BlogThe Importance Of Good Leadership For Team’s Performance

The Importance Of Good Leadership For Team’s Performance

Friction or arguments in the workplace often arise from some central problems: lack of communication, not sharing a common goal, or not having enough problem-solving skills. And often, when teams are strong, it is because there is a good leader behind them. Leadership is one of the pillars of teamwork and is essential for joint success. Without a clearly defined leader, the foundation of the team risks collapsing.

Here’s what it takes to be a true leader and the main benefits of taking responsibility for the team’s bottom line:

1. Holding the team accountable and empowering its members.

Being a leader in a team is not about concentrating power or being authoritarian but about working and distributing this power efficiently and consistently among the different members. They are responsible for giving tasks, so it is essential to trust the team members.

Objectives must be clearly set and defined, and, for the best results, all involved must be aligned on and accept them. The leader should acknowledge and support the team throughout the process through trust by offering guidance and help when needed.

A good quality of a leader is to be open to new ideas and listen respectfully to others, as this will allow the team to feel valued and listened to and increase empowerment. This is what is encouraged in any progressive business both online (like in the team) and offline.

2. Developing trust

Team members must trust each other to accomplish their tasks. That level of trust is developed in the day-to-day activities of the job and can take time to take hold.

The leader’s role here is to get team members engaged and enthusiastic about the project. This employee engagement is directly related to the level of freedom and ownership given to individuals on a day-to-day basis. In this sense, it is key to offer career plans and flexible working models, where employees can have constant learning and develop individual skills, such as teamwork, communication, or IT literacy.

Team activities can accelerate and deepen trust between employees to work as efficient machines and get the job done successfully. If companies know and appreciate their employees, they will be more engaged and motivated.

3. Improving conflict resolution

Strengthening relationships between team members has the benefit of minimizing conflict. Not only are employees less likely to have major conflicts, but they are also better equipped to manage conflict resolution.

Face-to-face communication offers the opportunity to share thoughts and problems, as well as the reason why conflicts arise. It also allows observing important non-verbal cues from the other party. It is important to use open-ended questions to ensure that each side understands what the other person is thinking and how they feel. This invites people to dig deeper into the problem and find the root of the conflict.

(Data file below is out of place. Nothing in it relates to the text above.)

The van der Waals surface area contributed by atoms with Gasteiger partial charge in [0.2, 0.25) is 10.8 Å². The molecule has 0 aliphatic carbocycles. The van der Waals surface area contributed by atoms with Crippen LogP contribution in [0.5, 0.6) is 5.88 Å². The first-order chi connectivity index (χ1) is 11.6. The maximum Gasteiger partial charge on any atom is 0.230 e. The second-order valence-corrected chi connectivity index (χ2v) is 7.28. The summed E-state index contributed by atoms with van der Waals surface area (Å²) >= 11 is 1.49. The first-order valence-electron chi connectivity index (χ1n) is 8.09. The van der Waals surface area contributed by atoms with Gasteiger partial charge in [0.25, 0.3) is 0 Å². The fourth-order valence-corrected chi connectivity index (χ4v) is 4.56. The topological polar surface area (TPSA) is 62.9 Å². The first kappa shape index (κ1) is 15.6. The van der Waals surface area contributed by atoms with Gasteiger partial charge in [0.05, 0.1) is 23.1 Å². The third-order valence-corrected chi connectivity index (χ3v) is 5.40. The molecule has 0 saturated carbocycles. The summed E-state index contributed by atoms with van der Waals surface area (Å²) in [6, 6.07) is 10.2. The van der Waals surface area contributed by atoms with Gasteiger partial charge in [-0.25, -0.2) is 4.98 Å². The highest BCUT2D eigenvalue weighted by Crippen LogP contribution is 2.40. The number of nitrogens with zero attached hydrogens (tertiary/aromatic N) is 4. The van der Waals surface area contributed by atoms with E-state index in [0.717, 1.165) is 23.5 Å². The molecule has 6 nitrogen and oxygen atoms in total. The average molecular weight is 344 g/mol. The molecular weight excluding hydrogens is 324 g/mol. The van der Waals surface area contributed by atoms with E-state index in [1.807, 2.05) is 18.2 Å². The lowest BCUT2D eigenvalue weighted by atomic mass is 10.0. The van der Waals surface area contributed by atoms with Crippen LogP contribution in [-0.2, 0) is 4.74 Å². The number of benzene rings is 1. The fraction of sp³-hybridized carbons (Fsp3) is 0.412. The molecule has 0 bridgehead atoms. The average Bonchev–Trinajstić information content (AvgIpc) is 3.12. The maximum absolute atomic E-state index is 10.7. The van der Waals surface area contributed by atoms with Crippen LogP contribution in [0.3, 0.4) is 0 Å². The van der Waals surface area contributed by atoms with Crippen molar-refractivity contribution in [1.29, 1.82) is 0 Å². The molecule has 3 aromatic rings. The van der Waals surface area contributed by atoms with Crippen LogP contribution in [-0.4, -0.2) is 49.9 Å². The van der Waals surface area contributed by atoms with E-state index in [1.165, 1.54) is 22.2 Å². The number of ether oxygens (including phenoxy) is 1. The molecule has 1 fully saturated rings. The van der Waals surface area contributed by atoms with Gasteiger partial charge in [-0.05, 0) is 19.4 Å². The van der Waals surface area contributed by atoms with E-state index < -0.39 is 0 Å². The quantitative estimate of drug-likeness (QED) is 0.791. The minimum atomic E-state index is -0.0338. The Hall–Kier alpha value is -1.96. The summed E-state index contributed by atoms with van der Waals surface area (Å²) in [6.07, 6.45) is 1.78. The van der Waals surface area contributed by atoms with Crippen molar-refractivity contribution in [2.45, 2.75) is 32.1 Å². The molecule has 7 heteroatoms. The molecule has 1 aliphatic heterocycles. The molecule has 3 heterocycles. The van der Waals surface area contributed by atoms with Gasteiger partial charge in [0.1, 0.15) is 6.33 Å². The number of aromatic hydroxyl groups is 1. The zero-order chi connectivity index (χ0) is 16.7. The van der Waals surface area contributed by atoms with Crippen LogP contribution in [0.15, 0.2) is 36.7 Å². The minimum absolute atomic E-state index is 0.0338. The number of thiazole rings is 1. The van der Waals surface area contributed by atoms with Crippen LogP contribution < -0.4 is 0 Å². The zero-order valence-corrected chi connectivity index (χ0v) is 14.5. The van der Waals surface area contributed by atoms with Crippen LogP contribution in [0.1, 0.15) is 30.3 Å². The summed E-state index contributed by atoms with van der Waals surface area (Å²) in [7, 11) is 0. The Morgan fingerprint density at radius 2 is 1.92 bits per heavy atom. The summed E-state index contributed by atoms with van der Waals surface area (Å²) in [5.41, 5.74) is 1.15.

4. Invest in human capital to move projects forward.

Instead of seeking external talent for leadership positions, companies can invest in cultivating leaders from within as this reduces costs, drives new revenue streams, and improves customer satisfaction. In addition, employees tend to have more confidence in leaders who start at the bottom and work their way up through hard work and dedication.

According to a study conducted by the McKinsey Global Institute in countries such as Sweden, Denmark, the Netherlands, the UK, Austria, France, Spain, Finland, Germany, Italy, and the US, the top 10% of the fastest-growing companies invest 2.6 times more in intangible assets such as research and development, human capital, intellectual property and brand equity than the bottom 50%. 

Allowing the current workforce to stay and grow is a way to send a positive message to those who are interested in growing and advancing professionally.

Benefits of having an engaged team

Engaged employees bring a variety of benefits to the company. These include:

  • Healthier work culture. Engaged employees are happier at work. They are more likely to be proactive and helpful to others and are less likely to experience burnout in the workplace.
  • Accountability. When employees work towards a common goal, they take pride in their work. They want to do their job to the best of their ability and work hard to solve problems quickly and efficiently.
  • Self-sufficiency. Committed employees tend to be self-sufficient. They do not need to be constantly monitored, which frees the supervisor to perform more critical tasks.
  • Open to learning. Actively engaged employees are open to learning and self-improvement. They become more confident at work, which also impacts outside their working life. Success both inside and outside the workplace is a recipe for a happier life.
  • Increased productivity. A satisfied employee who is passionate about their work will have a higher productivity rate than someone who is only there for the money or who doesn’t like what they do.

Leaders can encourage the good performance of their colleagues and improve the results of a company. As long as it is exercised with empathy and respect, leadership fosters companionship and teamwork, which are key to generating a good working environment and achieving the proposed goals.

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